Dr. Mary Capelli-Schellpfeffer, medical director of Loyola University Health System Occupational Health Services, said sickness can interrupt productivity by creating a distraction and causing both the infected employee and co-workers to focus on the illness instead of their jobs.
It can affect how outsiders, such as clients and customers, view the stability of the company, Capelli-Schellpfeffer said.
"We know illness can spread from person to person causing entire work groups to be affected. But less obvious is how job performance, organization, productivity, creativity and financial stability can all be affected," Capelli-Schellpfeffer said in a statement.
"Encourage employees who are sick to use their sick time. Some don't know they have it because they've never had to use it."
People often think if they wash their hands or take over-the-counter medications, they aren't spreading the illness, but that's not true, Capelli-Schellpfeffer said.
"Just being in a room and breathing when a person is sick can spread the illness, not to mention coughing and sneezing. If you're sick you shouldn't be in the workplace," Capelli-Schellpfeffer advised.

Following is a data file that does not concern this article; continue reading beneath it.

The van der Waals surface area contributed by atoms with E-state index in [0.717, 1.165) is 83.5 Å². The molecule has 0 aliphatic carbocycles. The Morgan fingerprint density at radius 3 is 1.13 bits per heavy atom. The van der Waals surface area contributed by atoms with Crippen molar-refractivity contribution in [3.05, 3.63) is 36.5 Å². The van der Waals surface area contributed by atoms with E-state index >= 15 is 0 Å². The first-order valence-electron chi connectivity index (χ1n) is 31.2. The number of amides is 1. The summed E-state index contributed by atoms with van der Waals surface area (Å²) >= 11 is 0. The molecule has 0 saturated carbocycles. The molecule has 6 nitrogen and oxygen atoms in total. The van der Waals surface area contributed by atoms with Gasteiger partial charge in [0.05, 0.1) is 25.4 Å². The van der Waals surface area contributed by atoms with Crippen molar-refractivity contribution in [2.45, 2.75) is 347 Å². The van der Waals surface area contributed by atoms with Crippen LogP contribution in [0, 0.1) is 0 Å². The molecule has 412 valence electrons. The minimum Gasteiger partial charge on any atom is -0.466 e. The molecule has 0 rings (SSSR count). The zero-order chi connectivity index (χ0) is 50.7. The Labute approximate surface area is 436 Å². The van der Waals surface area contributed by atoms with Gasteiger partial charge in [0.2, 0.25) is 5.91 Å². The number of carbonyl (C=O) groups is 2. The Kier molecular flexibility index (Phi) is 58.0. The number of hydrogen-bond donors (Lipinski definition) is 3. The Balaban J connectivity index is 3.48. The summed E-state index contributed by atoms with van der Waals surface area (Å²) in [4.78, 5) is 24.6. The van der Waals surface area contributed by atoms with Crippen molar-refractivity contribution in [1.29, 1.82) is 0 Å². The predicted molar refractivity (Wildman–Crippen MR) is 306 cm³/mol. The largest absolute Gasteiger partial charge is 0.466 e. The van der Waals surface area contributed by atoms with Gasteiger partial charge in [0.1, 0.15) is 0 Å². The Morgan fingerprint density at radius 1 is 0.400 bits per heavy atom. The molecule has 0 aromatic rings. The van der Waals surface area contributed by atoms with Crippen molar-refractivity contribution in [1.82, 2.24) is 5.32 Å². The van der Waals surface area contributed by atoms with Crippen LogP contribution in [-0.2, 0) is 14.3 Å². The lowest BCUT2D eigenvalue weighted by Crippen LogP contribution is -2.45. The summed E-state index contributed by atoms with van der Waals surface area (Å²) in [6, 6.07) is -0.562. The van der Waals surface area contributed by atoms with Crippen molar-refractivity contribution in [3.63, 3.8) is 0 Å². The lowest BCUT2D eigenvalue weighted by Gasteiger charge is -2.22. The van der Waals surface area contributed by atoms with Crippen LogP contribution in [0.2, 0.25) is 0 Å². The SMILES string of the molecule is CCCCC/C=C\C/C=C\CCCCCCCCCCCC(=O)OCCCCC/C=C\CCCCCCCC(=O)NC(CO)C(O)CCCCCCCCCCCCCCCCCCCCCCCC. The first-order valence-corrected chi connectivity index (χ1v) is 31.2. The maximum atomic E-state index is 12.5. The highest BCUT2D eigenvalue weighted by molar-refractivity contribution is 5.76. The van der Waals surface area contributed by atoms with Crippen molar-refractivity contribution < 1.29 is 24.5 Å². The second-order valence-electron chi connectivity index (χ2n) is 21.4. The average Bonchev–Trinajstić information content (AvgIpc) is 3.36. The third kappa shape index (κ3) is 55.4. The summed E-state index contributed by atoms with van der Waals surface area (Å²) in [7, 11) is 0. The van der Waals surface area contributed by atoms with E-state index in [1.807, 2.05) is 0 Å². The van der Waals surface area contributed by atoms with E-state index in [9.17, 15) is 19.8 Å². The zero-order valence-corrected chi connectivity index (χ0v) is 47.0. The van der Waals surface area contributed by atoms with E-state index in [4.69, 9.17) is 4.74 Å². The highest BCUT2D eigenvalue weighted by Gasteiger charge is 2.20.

She also suggested to:
-- Make sure employees are aware of the company's attendance policy.
-- Be sure your company has a plan in place to meet staffing needs if employees are out sick.
-- Beef up cleaning to reduce germs. Eliminate clutter on counters, especially around sinks and food preparation areas, to ease the job of wiping down these often germ-filled areas and promote quick drying.
-- Focus the company on health including having a prevention program that offers annual flu shots, informs employees about ways to stay healthy and what to do to avoid infectious illness.
-- Remind employees to wash their hands before meals and after sneezing or coughing.
CDC: Get your flu vaccine